By now you might be tired of hearing all the hype around Web 2.0. Everybody from Oprah to Time magazine is talking about the growth of Twitter and Facebook, but there is much more to Web 2.0 than social networking. Businesses using Web 2.0 sites and applications are seeing tangible benefits, from increased revenue to improved collaboration and streamlined processes. However, even among IT professionals, much confusion still exists around what exactly constitutes Web 2.0, whether businesses should enable employee access to Web 2.0 and, if so, how to do it safely.
IT managers are also confused about Web 2.0. A recent global survey of 1,300 IT managers found that only 17 percent were able to correctly identify Web 2.0 sites and tools from a list. Only roughly half realized that wikis, mashups such as iGoogle.com, and video uploading sites such as YouTube.com are all examples of Web 2.0. The term "Web 2.0" can be used to describe any Web site that hosts user-generated content. This can be anything from cloud computing and hosted software provider sites to popular news sites such as CNN.com and mashups such as iGoogle.com.
Because anybody can contribute content, Web 2.0 sites pose an increased risk to visitors. Almost half of the top 100 destinations on the Internet host user-generated content, and 70 percent of the top 100 have hosted either malicious code or masked redirects to infected sites. The global survey mentioned previously also revealed a dangerous security gap when it comes to Web 2.0 at work: 80 percent of IT managers said they feel confident in their organization's Web security, 62 percent currently allow access to some Web 2.0 sites-yet only nine percent have the necessary security solutions to protect from all threat vectors associated with Web 2.0.
Are there real benefits to Web 2.0 at work?
The excitement around Web 2.0 is not all hype. Web 2.0 allows companies to improve collaboration and information exchange, streamline communication and processes, gather detailed customer and market research, interact with key stakeholders, and drive revenue. There are many examples of organizations that have used Web 2.0 to their advantage in very compelling ways, for various objectives including the following:
1. Market research: The consumer products company Kimberly-Clark Corp. created an online community for users of its Scott brand personal care products. The company analyzes data and customer profile information to identify its most loyal customers, and to market products to specific segments.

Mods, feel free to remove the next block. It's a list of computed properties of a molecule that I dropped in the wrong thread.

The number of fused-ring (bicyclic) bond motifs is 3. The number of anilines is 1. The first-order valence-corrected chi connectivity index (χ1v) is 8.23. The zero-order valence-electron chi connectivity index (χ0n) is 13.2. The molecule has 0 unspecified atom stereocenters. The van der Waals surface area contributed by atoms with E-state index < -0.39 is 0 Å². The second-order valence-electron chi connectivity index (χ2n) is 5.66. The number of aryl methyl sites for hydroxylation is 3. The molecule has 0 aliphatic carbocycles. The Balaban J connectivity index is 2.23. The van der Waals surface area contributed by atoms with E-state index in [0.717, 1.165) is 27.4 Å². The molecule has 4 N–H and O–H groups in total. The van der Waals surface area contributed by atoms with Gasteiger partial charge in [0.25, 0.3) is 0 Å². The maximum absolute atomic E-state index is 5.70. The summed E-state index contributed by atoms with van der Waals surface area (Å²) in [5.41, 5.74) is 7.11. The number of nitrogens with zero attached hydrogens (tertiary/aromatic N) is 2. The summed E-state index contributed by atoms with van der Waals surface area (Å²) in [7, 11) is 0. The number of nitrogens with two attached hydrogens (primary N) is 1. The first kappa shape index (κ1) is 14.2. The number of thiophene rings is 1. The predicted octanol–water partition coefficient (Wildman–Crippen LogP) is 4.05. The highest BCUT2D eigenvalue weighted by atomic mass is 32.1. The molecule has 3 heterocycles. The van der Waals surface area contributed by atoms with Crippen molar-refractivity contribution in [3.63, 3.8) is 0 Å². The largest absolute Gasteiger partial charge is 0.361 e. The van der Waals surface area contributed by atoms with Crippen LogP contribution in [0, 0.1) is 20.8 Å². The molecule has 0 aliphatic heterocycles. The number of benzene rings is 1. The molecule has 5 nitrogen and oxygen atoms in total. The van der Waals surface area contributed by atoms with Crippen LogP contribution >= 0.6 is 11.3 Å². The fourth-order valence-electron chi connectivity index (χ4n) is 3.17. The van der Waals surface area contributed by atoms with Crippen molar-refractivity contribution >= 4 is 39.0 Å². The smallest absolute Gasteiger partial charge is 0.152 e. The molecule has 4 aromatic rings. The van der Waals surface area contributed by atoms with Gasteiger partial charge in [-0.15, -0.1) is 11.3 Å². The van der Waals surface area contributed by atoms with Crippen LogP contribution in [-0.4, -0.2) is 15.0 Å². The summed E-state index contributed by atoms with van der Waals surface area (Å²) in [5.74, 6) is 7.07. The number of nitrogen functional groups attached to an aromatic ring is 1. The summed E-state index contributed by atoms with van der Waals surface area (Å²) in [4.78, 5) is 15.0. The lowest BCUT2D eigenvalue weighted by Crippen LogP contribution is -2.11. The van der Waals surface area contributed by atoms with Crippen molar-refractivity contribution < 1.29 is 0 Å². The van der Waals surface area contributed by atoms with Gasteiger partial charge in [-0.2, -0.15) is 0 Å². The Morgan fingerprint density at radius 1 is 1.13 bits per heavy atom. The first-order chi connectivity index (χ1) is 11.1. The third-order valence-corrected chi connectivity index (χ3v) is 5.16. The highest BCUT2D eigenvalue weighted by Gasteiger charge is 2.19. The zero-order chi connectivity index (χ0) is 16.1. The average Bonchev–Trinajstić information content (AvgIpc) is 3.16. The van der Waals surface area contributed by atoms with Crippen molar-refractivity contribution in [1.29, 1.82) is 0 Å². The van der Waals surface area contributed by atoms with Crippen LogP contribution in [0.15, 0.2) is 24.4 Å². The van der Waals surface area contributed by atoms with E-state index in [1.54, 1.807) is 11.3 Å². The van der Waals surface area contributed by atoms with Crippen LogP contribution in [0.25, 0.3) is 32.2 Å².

2. Collections: Employees in the collections department at Addison Avenue Federal Credit Union in California regularly search social networking sites, as well as picture and video uploading sites, to find evidence (such as photos) of the items they're trying to collect. These could include a car of which the credit union is the lienholder. The organization also uses a blog to help it communicate with, attract and retain younger members.
3. Revenue generation: Dell says Twitter has produced $2 million in revenue through sale alerts.
4. Government agencies are also getting in the game. The Obama administration made government adoption of Web 2.0 a priority, holding an Open Government Brainstorm to discuss how agencies can incorporate more Web 2.0 in their everyday workings. The White House uses a blog, Facebook and Twitter accounts, and the Federal Web Managers Council says the federal government should require government agencies to allow Web 2.0 access.
Even before arriving in the White House, the Obama campaign used Web 2.0 in the form of an online community called My.BarackObama.com that let users create blogs to rally support during the presidential campaign. It was instrumental in the coordination of nearly 4,000 house parties and raised more than two million individual donations of less than $200 each.